We are big fans of yoga here at The Happy Pear, and we love nothing more than a good handstand! Our gorgeous Graphic Designer, and self-confessed yoga-addict, Gerlinde, recently completed a yoga teacher training course, and is now a fully qualified yoga teacher. We caught up with her, to find out about where her love of yoga began, and to get an insight into what teacher training is really like…
I started doing yoga about 8 years ago. My life was very busy at the time; I was studying and I knew that I needed to find some balance for myself. My friend had just returned from a yoga teacher training in India and offered to do a yoga session with me. I didn’t know much about yoga at that stage, so I decided to give it a go. After the class with her, I immediately felt more peaceful and lighter in my mind, and I knew I wanted more of it! From there, I signed up to a beginners yoga course in a studio near me and, over time, one class a week became two, and then I started to do yoga at home myself. Yoga has always been my go-to whenever I have felt that I needed some head space.
I really like vinyasa flow (a dynamic style of yoga that is sequenced with the breath), but I also like to do hatha yoga (a gentle and slower-paced style of yoga), as it allows me to clear my mind and get in tune with what is going on in my body. My job can be quite hectic and requires a lot of focus, so I find that slower types of yoga give me time to reflect on what is going on within me and around me.
I have taken part in many yoga workshops over the years, and I have always been fascinated by yoga and the effect it has on the body; so a doing a teacher training had always been in the back of my mind. One of my teachers set up a teacher training course last year, so I felt that this year was the perfect time to do it. I wanted to do the course mainly to dive deeper into the world of yoga and expand my knowledge, rather than aiming to teach it. When I first signed up, I was really nervous, but that soon changed, and I was feeling very excited about it and eager to start!
I did a month-long, 200 hour course called ‘The Art of Teaching’, run by Sibylle Dallmann and Naomi Sturdy, in Yoga Dublin Studios. It was intense, as our hours were 8am to 6pm, Monday to Friday, but I really liked that aspect of it. It was great to be fully immersed in yoga on a daily basis, for a month, and not to have to return to work or the normal routines of life. Every day started with a two-hour yoga class, then we would examine different poses, yoga history and philosophy, as well as meditating and learning more about breathing techniques.
I really loved being with a group of like-minded people who had the same desires and focus as me. There were days that I found challenging, particularly one day, when I didn’t feel very well, but I was able to push through because I had the support of the group around me. There was a lot of information to take in, which at times was challenging. From the physical practice, to meditation and pranayama (breathing exercises), to all the information about history, philosophy, and anatomy. It was brilliant to have so much information but also difficult at times to absorb everything. My boyfriend, Laurence, told me that I even tried to teach our cat how to do a pose one night while I was sleeping!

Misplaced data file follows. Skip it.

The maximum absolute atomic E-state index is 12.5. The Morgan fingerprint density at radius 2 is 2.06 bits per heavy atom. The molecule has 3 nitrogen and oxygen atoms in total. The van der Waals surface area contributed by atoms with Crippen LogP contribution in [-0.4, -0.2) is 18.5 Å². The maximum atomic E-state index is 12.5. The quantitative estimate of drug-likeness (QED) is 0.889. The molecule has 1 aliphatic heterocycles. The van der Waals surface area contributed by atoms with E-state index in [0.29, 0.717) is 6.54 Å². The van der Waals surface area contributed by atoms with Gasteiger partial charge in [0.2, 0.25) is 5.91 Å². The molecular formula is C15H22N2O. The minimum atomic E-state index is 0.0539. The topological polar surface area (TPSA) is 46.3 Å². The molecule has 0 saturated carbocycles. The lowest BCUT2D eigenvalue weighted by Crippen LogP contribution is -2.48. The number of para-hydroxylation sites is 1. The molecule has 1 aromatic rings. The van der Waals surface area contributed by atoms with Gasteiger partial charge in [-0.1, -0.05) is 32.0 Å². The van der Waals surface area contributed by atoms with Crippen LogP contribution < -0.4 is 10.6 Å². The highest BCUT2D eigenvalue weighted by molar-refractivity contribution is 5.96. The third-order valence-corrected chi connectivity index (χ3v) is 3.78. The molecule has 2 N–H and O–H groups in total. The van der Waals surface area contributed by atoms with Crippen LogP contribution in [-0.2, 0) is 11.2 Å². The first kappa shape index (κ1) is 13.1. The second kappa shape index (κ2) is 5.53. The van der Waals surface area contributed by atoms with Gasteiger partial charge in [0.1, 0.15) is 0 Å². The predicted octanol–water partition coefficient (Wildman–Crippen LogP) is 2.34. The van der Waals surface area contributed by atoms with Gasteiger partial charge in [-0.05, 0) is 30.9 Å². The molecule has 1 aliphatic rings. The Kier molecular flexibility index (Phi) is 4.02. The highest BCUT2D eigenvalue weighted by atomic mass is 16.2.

Yes, I have! I recently taught some of my work friends and I really enjoyed it! I definitely plan to teach some more.
I would advise people to go to some workshops and explore yoga a little deeper, before committing to a training. Get to know the styles of yoga you enjoy and do your research on what courses are out there. It’s a really amazing experience and I would highly recommend doing a training. You come away with so much great knowledge and understanding of all aspects of yoga.
I really love doing handstands, even though they are super-difficult to do and I have had to work on them for years! I enjoy doing all the inversions (yoga poses where the body is upside down), as they are great for boosting energy levels. However, for me, the ultimate stress-relieving pose is simply putting my legs up the wall. It’s a lovely way to relax the legs and quieten the mind. To do the pose, lie down on the floor, with your legs rested up against a wall. Close your eyes, relax the whole body, and focus on your breath. You can stay in this pose for just a few breaths, or anywhere between five and fifteen minutes.
Thanks so much, Gerlinde! We hope you enjoyed learning more about what it takes to become a yoga teacher. If you would like to find out more about Gerlinde’s yoga journey, check out her recent blog post for Yoga Dublin Studios, or follow her on Instagram at @lindylovestuff. To find out more about The Art of Teaching Yoga Teacher Training, check out @theartofteaching on Instagram.